If you live in Brazil, I’ll have more information about income taxes soon. Just subscribe to the email list and I’ll let you know.

Conclusion

Please don’t transform the paymenent situation into an excuse to procrastinate and avoid taking action to find your dream job. It’s not like you’ll get screwed and not paid because lack of information.

The best way to find your system and start getting paid what you deserve is to experiment, fail and try again.

If you have any questions, please leave a comment.

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  • Rafael Rodrigues

    I love the motivational conclusion! <3
    "JUST DO IT"

  • Sallo Szrajbman

    Nice tips!!!

    Just do it!!!!
    Thanks!

  • Pando Luis

    Remember that in Europe everyone, and I really mean everyone has a bank account (mine was open only days after being born). So wire transfers are used everytime. In Spain most banks give you wire transfers for free even within the EU. And if the transfer is ordered before 1 pm the money will be on your account on the afternoon.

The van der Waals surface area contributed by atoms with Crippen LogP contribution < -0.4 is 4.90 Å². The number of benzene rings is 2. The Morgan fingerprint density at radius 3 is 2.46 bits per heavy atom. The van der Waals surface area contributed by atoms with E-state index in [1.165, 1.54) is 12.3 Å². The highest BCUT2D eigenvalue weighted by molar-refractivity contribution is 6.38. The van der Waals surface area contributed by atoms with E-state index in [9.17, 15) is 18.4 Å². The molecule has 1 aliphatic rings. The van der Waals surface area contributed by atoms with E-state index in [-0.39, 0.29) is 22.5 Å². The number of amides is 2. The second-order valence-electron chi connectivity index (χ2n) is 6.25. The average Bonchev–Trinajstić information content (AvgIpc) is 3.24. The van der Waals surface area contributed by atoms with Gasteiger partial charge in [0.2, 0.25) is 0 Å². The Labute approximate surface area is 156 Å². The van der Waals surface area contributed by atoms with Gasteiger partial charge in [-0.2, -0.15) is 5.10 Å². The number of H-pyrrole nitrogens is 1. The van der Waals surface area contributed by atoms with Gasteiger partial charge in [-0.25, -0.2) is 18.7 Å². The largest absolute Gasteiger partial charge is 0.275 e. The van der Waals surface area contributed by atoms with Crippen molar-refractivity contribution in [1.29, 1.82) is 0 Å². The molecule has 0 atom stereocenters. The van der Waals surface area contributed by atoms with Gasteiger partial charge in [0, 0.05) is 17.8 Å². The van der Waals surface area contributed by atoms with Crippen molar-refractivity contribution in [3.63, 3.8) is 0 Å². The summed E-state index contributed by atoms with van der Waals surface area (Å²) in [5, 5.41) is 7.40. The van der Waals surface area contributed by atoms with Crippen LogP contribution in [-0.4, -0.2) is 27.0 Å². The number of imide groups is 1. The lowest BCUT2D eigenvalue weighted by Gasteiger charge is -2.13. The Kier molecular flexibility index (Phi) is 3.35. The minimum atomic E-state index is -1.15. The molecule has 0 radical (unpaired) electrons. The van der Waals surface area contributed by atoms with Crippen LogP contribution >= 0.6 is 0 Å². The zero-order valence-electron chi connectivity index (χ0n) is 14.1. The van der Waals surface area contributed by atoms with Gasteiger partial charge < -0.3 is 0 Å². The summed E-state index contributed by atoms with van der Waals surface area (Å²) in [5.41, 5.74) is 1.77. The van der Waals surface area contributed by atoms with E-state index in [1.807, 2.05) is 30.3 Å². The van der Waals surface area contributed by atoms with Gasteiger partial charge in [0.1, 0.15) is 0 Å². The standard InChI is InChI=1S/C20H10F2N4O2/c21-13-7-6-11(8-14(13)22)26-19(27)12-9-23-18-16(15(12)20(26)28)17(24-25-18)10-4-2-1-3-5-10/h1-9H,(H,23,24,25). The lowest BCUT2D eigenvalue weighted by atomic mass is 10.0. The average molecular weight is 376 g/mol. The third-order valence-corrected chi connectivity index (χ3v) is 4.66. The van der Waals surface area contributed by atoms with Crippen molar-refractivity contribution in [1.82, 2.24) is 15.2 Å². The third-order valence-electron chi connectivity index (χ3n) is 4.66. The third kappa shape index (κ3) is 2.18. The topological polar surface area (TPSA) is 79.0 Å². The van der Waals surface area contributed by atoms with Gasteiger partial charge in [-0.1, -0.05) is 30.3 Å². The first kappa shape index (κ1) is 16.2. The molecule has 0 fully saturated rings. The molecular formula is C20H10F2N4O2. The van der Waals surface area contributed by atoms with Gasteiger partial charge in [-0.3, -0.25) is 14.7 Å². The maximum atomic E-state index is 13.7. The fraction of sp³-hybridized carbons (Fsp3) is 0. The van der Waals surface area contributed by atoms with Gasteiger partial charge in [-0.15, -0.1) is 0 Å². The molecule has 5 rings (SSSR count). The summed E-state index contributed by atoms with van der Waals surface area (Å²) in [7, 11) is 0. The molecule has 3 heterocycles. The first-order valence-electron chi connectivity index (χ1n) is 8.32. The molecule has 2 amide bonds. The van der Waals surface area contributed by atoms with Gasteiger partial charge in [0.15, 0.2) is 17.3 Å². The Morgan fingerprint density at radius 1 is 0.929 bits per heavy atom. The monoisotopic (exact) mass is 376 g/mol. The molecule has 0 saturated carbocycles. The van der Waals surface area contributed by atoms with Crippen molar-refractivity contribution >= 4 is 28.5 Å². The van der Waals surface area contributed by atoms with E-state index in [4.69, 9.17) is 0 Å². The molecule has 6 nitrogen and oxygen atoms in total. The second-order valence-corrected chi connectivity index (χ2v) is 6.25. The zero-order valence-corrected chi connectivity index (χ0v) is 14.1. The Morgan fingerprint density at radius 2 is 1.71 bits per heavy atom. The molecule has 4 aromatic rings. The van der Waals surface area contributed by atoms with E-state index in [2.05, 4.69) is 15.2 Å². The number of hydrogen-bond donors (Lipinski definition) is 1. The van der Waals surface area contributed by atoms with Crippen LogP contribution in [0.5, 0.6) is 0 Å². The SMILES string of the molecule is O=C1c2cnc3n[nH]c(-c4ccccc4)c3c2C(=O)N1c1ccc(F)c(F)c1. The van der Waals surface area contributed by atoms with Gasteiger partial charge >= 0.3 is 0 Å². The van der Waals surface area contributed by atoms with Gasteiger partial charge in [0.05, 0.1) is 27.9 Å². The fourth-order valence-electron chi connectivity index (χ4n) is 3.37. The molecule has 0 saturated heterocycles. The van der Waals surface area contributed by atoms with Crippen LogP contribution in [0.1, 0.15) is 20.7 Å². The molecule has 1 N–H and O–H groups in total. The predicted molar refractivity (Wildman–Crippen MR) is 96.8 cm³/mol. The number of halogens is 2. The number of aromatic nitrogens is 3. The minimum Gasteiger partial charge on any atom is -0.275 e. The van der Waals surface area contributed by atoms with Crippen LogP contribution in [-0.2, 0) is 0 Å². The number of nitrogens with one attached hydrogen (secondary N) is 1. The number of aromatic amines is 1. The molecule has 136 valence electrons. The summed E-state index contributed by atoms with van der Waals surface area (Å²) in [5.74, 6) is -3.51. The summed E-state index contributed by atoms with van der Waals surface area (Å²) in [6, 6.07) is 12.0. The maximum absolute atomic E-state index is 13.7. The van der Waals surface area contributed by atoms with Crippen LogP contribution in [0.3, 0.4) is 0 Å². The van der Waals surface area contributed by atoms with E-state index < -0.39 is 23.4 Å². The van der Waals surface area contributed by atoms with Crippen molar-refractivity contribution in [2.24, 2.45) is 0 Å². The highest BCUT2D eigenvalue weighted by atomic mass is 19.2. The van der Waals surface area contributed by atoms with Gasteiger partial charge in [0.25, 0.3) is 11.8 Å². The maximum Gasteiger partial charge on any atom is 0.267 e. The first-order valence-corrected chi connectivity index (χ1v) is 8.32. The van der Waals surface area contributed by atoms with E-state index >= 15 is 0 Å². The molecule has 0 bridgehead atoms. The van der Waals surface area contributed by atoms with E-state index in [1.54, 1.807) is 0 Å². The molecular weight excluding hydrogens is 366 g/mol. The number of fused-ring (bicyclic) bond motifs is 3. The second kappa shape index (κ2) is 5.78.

Paypal is not used at all for companies to pay. Credit card neither (I have never heard of a project paid to a freelancer directly using credit card). Only wire transfer.

    So if payoneer will allow the customer to simply do a wire transfer to an european account that will you avoid a lot of problems for being paid.

    • Juan Pujol

      Thanks for the comment @pandoluis:disqus

      This post was really more focused to professionals in Brazil, but I’m sure that opening an account in Europe. Payonner provides it’s european accounts with an IBAN number to receive payments without extra fees.

      • Pando Luis

        Yes. My idea was to explain how a typical european company pays. Here everyone has his bank account and wire transfer is the standard.

        If you are a brazilian professional and don’t want to introduce friction with your customer you have to find a way to receive payments using wire tranfer, in my opinion. Otherwise you are putting him in trouble.